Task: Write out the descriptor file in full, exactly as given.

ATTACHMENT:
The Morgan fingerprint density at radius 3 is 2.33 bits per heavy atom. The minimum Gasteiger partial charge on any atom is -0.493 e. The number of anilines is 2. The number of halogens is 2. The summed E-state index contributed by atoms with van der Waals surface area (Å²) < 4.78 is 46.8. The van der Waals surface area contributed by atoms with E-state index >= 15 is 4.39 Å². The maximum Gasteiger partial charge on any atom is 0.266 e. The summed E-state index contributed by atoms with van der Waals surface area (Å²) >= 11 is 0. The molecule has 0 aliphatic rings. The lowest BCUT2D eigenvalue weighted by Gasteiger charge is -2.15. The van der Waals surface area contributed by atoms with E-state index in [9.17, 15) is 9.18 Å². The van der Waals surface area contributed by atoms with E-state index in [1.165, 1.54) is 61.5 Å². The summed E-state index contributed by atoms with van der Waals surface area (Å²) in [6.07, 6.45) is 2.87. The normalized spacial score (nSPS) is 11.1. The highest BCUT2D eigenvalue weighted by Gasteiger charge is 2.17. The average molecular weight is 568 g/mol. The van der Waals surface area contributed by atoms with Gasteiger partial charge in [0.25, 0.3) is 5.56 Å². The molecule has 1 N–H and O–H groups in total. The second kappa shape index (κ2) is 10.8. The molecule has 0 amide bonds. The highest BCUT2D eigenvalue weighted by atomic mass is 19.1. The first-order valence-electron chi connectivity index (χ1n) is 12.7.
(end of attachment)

The Morgan fingerprint density at radius 3 is 2.33 bits per heavy atom. The minimum Gasteiger partial charge on any atom is -0.493 e. The number of anilines is 2. The number of halogens is 2. The summed E-state index contributed by atoms with van der Waals surface area (Å²) < 4.78 is 46.8. The van der Waals surface area contributed by atoms with E-state index >= 15 is 4.39 Å². The maximum Gasteiger partial charge on any atom is 0.266 e. The summed E-state index contributed by atoms with van der Waals surface area (Å²) >= 11 is 0. The molecule has 0 aliphatic rings. The lowest BCUT2D eigenvalue weighted by Gasteiger charge is -2.15. The van der Waals surface area contributed by atoms with E-state index in [9.17, 15) is 9.18 Å². The van der Waals surface area contributed by atoms with E-state index in [1.165, 1.54) is 61.5 Å². The summed E-state index contributed by atoms with van der Waals surface area (Å²) in [6.07, 6.45) is 2.87. The normalized spacial score (nSPS) is 11.1. The highest BCUT2D eigenvalue weighted by Gasteiger charge is 2.17. The average molecular weight is 568 g/mol. The van der Waals surface area contributed by atoms with Gasteiger partial charge in [0.25, 0.3) is 5.56 Å². The molecule has 1 N–H and O–H groups in total. The second kappa shape index (κ2) is 10.8. The molecule has 0 amide bonds. The highest BCUT2D eigenvalue weighted by atomic mass is 19.1. The first-order valence-electron chi connectivity index (χ1n) is 12.7.